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    I mentioned that in the answer, but as far as we've seen the Scepter's passive influence (as opposed to the direct mind-control) taps into pre-existing resentments and impulses. Banner resents SHIELD for "capturing" him, Fury gets irritated with the team for being naive, etc. They're all pre-existing feelings, just inflamed by the Scepter. Hence, we can assume that Cap secretly does want to stop/punish the arrogant and condescending people of the world, he just normally controls himself. – Nerrolken Dec 18 '14 at 17:08
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    "If Hawkeye hadn't interrupted, Steve was literally prepared to beat down an unpowered non-combatant on his own side, simply because he was being annoying and arrogant." - in fairness, Steve is specifically making sure that the more vulnerable human is covered head to toe in a solid metal suit filled with weapons before fighting him. – Dr R Dizzle Jan 13 '15 at 13:37
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    @DrRDizzle True, and that's an important point. But I think, given the context, when Cap insisted that Tony put on the suit it was less about protecting the weaker man and more about "I can take anything you can throw at me, and still beat you down." – Nerrolken Jan 22 '15 at 20:01
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    @DrRDizzle Fury was referring to the Greatest Generation, Cap's whole age bracket, not anything that Cap or the Howling Commandos necessarily did themselves. He was talking about nukes, and the Cold War, and Japanese internment camps, etc. I don't know of any ethically questionable things Cap himself did during the war. – Nerrolken Jan 23 '15 at 23:23
6

As far as I know and researched, no.
It doesn't mean the producers can't give us something new, but I didn't find any reference to Captain America's evilness. I'd probably presume he isn't talking about a evil side, just a less "polite" side.
Also, don't forget the Scarlet Witch is a very powerful mutant and we may be presented with something new.

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    "Also, don't forget the Scarlet Witch is a very powerful mutant" Not necessarily. – phantom42 Dec 16 '14 at 17:43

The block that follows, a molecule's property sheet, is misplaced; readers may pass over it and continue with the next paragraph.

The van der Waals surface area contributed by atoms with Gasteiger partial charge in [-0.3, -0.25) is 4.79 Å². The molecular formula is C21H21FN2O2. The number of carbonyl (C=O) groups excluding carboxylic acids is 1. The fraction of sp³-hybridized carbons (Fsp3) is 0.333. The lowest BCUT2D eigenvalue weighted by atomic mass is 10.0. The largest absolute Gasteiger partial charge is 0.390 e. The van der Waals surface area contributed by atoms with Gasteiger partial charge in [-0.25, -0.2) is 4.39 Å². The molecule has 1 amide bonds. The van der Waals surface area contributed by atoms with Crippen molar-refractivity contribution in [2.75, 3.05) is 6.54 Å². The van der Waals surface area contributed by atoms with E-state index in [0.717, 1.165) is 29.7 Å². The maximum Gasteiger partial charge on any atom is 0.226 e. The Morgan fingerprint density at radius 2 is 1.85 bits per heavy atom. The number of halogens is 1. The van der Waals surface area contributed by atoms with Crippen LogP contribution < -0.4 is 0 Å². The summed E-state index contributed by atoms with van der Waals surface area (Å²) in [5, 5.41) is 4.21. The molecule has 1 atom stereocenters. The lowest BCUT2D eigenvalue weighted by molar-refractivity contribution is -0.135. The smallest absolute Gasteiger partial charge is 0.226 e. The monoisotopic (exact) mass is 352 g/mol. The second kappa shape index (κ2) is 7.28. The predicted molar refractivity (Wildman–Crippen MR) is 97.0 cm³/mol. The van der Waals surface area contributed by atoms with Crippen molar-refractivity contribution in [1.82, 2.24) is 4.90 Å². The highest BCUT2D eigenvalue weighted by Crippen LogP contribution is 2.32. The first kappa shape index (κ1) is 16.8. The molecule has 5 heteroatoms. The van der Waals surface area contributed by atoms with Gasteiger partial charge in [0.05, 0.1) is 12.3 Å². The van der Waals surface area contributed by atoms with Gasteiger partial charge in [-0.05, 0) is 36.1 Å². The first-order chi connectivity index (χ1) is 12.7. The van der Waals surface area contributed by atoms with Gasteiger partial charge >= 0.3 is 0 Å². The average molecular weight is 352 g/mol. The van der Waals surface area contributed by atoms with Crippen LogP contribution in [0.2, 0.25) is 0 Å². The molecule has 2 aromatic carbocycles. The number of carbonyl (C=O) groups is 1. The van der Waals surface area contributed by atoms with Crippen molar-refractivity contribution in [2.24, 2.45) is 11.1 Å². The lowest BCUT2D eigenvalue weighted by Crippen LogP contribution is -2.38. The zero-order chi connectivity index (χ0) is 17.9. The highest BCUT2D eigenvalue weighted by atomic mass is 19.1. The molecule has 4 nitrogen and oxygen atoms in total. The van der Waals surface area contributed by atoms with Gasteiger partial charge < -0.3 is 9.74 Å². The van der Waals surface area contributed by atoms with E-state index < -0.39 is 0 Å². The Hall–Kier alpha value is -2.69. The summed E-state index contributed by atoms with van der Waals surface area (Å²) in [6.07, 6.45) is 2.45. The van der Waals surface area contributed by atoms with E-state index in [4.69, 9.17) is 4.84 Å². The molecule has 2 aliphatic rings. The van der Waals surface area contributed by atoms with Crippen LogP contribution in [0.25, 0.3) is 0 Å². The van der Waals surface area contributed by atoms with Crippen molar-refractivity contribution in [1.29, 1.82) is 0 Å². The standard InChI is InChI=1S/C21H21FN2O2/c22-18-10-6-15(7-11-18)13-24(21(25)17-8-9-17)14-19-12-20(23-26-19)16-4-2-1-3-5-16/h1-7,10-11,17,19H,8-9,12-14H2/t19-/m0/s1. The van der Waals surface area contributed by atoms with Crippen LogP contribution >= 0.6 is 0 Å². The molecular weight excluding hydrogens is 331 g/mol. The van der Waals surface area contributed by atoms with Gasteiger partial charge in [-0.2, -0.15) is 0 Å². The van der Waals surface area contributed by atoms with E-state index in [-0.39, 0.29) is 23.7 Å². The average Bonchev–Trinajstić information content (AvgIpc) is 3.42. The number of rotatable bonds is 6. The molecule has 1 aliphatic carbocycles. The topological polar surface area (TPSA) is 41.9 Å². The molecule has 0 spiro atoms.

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    A 'Dark Side' doesn't mean you are evil. It just means that there's a part of you that you don't particularly like. Maybe Cap knows that if he sees an old lady crossing the street, he may not want to help her. Like everything else in psychology, it's relative and differs from person to person. – Jeff Dec 16 '14 at 17:49
  • @phantom42 Yes, I know she's not Magneto's daughter, but I thought calling her a mutant would be better as she was always known as the daughter of Magneto. Anyway, thanks for your comment! – Mateus Guimarães Dec 16 '14 at 19:51
  • @MateusGuimarães - not really looking for "evilness" here... More like what Jeff mentioned... I'm looking for a chink in his armour so to speak... – Stark07 Dec 17 '14 at 5:21
6

I have a strong feeling that this is in reference to the upcoming civil war film.

In the equivalent comic story line:

Captain America defects from shield to resist the registration of super powered heros. In the comic Iron Man takes a dark rite to achieve his goals, but perhaps this is reversed for the movie?

3

As far as the movies go, I think the dark part of him is that he's a soldier at the core and the war is never over for him.

3

We forget that a 'dark side' doesn't necessarily mean evil. It can also mean the obverse side of a trait which can also be positive.